"I have read them, and I disagree with the conclusion you've just reached," Holder rebutted about the wiretaps. During the hearing Holder testified that the deputy assistant attorney general at the Justice Department who reviewed the applications, did not review all the paperwork associated with the wiretap request but relied on a summary of the wiretap application.

"While the Justice Department can still stop the process of contempt, this will only occur through the delivery of the post February 4, 2011, documents related to Operation Fast and Furious and whistleblower accusations subpoenaed by the Committee. If the Attorney General decides to produce these subpoenaed documents, I am confident we can reach agreement on other materials and render the process of contempt unnecessary." Issa said in a statement Monday.

The committee's vote is scheduled for June 20. The action will be only the fourth time in 30 years that Congress has held a vote to hold an executive branch member in contempt.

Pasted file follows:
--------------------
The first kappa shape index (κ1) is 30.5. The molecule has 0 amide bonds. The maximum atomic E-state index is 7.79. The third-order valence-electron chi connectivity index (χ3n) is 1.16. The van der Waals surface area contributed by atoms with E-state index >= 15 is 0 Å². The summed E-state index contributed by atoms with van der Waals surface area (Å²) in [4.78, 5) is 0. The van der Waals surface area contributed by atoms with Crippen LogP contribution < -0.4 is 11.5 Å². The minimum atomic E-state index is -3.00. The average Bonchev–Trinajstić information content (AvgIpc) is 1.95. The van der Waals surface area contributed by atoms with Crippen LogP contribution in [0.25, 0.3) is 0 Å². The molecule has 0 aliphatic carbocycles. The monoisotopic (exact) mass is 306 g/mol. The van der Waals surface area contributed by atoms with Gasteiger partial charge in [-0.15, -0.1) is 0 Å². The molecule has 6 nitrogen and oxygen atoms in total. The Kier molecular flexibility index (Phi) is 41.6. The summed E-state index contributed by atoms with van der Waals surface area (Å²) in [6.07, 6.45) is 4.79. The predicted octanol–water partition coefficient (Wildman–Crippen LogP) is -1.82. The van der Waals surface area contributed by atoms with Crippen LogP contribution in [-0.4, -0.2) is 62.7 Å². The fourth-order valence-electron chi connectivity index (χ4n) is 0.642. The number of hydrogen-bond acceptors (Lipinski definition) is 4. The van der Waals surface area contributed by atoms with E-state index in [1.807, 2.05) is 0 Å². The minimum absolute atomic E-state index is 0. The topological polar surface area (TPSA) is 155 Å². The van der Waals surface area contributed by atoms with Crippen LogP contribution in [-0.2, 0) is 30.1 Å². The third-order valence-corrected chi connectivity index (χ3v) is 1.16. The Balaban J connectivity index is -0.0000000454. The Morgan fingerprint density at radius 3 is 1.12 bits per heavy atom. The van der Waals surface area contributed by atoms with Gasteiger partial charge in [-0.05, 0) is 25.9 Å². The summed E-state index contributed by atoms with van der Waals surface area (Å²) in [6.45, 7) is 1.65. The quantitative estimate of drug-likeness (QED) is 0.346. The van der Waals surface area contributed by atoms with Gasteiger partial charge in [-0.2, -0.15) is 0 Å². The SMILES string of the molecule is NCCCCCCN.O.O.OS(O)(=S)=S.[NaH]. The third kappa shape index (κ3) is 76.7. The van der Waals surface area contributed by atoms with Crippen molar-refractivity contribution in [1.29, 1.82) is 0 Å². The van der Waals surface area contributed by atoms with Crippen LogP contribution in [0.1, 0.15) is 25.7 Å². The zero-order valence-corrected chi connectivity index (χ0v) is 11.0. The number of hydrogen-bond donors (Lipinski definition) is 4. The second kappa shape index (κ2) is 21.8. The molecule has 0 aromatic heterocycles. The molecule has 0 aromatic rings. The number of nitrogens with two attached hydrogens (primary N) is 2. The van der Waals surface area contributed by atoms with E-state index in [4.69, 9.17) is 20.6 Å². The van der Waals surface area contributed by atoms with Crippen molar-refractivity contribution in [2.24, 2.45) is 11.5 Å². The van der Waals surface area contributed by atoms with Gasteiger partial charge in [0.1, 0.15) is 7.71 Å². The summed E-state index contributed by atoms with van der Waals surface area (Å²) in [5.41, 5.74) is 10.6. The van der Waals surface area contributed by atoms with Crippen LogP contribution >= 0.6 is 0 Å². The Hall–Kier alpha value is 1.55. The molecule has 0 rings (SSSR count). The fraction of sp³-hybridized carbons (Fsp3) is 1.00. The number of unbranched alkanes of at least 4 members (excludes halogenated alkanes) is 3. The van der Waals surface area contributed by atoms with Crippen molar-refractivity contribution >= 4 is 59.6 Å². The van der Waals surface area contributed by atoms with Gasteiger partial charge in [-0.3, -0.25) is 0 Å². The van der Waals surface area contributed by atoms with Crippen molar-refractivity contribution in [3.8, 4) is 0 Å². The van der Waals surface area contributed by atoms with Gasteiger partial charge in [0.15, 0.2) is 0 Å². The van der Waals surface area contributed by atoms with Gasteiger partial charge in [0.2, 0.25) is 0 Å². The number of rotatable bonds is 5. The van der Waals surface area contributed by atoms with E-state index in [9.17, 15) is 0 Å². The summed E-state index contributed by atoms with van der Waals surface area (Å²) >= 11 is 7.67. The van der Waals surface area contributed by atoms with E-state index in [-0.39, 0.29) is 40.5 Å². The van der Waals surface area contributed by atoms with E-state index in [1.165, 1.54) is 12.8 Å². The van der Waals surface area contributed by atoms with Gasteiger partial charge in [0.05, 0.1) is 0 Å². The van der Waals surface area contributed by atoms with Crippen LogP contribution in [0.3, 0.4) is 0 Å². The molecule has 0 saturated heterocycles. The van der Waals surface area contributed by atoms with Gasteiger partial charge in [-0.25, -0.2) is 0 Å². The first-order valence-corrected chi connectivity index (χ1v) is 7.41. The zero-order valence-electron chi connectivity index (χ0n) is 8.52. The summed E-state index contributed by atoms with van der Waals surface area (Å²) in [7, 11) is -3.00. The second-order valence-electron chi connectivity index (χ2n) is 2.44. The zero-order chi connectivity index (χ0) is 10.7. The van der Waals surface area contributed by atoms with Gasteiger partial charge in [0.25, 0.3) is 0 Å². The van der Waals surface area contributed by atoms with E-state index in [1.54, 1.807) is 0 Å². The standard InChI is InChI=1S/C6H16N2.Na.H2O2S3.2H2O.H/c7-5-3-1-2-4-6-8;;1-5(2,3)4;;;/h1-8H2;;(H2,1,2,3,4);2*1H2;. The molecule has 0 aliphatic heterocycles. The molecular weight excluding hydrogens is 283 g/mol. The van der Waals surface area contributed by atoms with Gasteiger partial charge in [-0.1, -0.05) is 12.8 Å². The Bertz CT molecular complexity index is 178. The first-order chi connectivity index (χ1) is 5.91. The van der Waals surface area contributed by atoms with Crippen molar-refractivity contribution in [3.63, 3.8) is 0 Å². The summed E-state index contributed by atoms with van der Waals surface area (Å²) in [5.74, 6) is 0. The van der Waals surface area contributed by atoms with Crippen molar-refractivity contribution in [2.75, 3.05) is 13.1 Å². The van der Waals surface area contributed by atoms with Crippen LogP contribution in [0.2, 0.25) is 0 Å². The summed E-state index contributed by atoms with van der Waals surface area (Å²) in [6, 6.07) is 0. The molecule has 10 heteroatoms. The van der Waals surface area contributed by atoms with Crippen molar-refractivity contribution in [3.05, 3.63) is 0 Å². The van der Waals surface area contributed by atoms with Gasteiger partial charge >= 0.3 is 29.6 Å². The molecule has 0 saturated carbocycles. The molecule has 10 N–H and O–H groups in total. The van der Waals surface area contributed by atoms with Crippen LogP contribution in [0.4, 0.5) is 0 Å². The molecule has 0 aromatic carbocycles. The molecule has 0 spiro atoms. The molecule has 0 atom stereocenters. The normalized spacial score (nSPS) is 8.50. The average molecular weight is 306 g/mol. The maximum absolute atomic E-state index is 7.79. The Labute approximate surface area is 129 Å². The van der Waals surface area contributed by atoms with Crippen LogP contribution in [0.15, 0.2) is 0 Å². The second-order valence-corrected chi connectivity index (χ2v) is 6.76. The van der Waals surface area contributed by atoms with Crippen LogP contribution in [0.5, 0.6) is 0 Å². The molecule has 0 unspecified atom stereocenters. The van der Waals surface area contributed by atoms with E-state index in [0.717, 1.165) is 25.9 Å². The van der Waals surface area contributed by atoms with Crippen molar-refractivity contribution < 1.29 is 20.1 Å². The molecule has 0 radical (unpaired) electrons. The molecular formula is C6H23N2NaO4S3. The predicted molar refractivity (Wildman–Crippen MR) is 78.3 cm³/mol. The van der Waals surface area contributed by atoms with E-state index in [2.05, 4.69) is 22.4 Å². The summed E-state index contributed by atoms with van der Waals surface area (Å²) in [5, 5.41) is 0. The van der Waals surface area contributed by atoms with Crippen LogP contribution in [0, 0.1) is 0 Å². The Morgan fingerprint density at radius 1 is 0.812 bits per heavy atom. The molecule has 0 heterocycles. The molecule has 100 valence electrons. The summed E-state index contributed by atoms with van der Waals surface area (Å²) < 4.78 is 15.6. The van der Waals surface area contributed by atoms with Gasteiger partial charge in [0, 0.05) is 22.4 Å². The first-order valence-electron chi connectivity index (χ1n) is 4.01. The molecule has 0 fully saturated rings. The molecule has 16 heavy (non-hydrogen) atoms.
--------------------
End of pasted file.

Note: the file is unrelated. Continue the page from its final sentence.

"The Justice Department is out of excuses," House Speak John Boehner said in a statement. "Congress has given Attorney General Holder more than enough time to fully cooperate with its investigation into 'Fast and Furious,' and to help uncover the circumstances regarding the death of Border Agent Brian Terry. Agent Terry's family, the whistleblowers who brought this issue to light, and the American people deserve answers. Either the Justice Department turns over the information requested, or Congress will have no choice but to move forward with holding the Attorney General in contempt for obstructing an ongoing investigation."

The Justice Department reacted strongly to the calls for a contempt hearing. "From the beginning, Chairman Issa has distorted the facts, ignored testimony and flung inaccurate accusations at the Attorney General and others, and this latest move fits within that tired political playbook that has so many Americans disillusioned with Washington," said Justice Department Spokeswoman Tracy Schmaler in a statement.

"The Committee has ignored the fundamental - and undeniable - facts that this Attorney General put a stop to the misguided tactics, called for an investigation of this flawed operation and instituted reforms to prevent this from happening again. As recently as a few days ago, the Department staff and Committee staff were discussing a way toward a resolution of this matter," Schmaler said.